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News tagged as "regulation"
January 21, 2013

Microfinance in Spain needs regulation

Tags: microfinance, Spain, regulation | by Jaime Durán Navarro, Foro de MicroFinanzas. Translation by Mª Teresa González López

The current economic and financial situation in Spain has made microfinance activity necessary. Microfinance is addressed to support those who want to start, or make a small business grow, in order to improve their living standards, and cannot obtain any financing in the formal financial system because they lack collaterals or guarantees. The drama in our country is that lots of people who are willing to work are financially excluded. Microcredit can be that little help they need to move forward

Moreover, many of these people who receive social benefits would be pleased to exchange them for the chance to start their own business. However, we cannot make the mistake of believing that they only need a small loan from a bank. What they really need is the support and advice of a Microfinance Institution (MFI), not the help of a traditional financial one. This MFI could help, and even train them, to succeed in the development of their project. The biggest difference between a Microfinance Institution and a traditional financial institution  is that the first one has the objective of providing all the support necessary to improve these peoples’ lives. The social goal is what differentiates the microfinance sector from the financial sector, as Peace Nobel Prize Muhammad Yunus proposed when he firstly conceived microcredits. 

Spain allocates over 433 million euros1 to support microfinance in developing countries through AECID (Spanish Agency for International Cooperation and Development). However, the Spanish microfinance sector suffered a big loss with the collapse of the Spanish Savings Banks. In 2009, the peak of microfinance within Spain’s boundaries, 5,172 microcredits were given, reaching almost 46.6 million euros. In contrast, during the same period in France the amount exceeded 152 million euros, a disbursement of 28,863 microcredits2.

As it was outlined in the First National Microfinance Meeting, organized by the Foro de MicroFinanzas in September 2010, microcredits disbursed in Spain since 2001 have been conceded mainly by the Obra Social arm of Savings Banks (the Corporate Social Responsibility division). Social institutions such as NGOs and foundations had normally provided social support and guidance to Savings Banks in return for grants. In Spain, social institutions cannot legally provide micro loans as a main activity despite having the face-to-face relationship with the potential beneficiaries. This is the main reason why institutions rely on commercial banks or on public administrations to develop their microfinance projects. To sum up: in Spain we cannot find any proper Microfinance Institutions (MFI) legally authorized to concede microcredit loans for social purposes.

The members present in the First National Microfinance Meeting created a working group with the goal of promoting Spanish Microfinance Legislation. This legislation would then set a frame where MFI in our country could start with the aim of providing microfinance services to promote self‑employment and entrepreneurship culture among those financial and socially excluded. Since September 2012, this working group, composed by more than 30 different organizations, meets periodically with the purpose of  working side by side in the development of this new legislation. The working group is also in contact with more than a hundred entities representing the whole sector, as well as being connected to every single social and political movement (from Savings Banks, NGOs, foundations, universities, consultants, women associations, law firms, immigrant associations, Social European Forum representatives or city councils, to people from commercial banks or ministries). In addition, this group collaborates with some European Institutions, and with the European Microfinance Network. The main objective of the group is to guarantee that all the European funds available that are not reaching our institutions because specific MFI do not exist, could be assigned to Spanish organizations in the future.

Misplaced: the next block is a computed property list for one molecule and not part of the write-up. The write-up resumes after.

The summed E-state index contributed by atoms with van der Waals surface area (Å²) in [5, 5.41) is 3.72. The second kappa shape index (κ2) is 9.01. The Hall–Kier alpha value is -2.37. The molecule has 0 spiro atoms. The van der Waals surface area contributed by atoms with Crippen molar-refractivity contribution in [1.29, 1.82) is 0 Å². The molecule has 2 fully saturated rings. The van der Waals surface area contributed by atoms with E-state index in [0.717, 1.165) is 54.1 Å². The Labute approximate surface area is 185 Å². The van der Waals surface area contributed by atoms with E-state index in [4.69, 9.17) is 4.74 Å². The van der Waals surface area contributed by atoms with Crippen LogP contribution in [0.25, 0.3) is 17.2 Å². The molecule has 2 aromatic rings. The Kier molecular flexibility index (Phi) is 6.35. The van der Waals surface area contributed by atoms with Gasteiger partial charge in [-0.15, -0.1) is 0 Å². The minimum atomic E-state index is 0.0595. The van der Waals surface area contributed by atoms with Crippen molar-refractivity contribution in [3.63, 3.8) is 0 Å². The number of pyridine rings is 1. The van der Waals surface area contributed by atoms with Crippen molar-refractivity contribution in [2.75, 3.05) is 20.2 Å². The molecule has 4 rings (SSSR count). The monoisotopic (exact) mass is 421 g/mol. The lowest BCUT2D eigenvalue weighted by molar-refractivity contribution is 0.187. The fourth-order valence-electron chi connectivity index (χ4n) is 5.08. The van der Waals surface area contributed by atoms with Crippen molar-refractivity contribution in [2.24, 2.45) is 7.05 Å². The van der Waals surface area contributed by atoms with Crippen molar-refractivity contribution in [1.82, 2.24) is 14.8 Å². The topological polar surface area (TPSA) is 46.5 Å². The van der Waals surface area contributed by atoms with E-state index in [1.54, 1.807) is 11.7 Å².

This working group is finding inspiration in legislations developed in the last few years in some other European countries. In some cases, they are deciding to imitate the good practices while in others they are learning examples of what to avoid. The main model we are following is the French regulation, not only because it managed to make a big part of the shadow economy come to light, but also because it is a great example of the commitment of all the institutions involved, locally, nationally and even at a European level. The reason for this implication is quite simple: giving people tools to start working instead of having them receiving social subsidies benefits not only individuals but also society as a whole.

In April 2012, the Second National Microfinance Meeting was held. In this second meeting we assessed and continued the work that had begun in the First National Microfinance Meeting. We learned from the experiences of international experts and we also evaluated the goals reached, as well as adopting the Microfinance Bill for Spain  unanimously.  Now we would like to submit the bill to the political institutions to make microfinance in Spain a reality, so that we can start building a genuine microfinance industry that we believe essential for the future well-being of Spain.


1 AECID Microcredit Fund at December 2011. Active portfolio. www.aecid.es

2 European Microfinance Network enquiry, conducted by Fundación Nantik Lum, Spain.

Initiative financed by: Initiative financed by AECID
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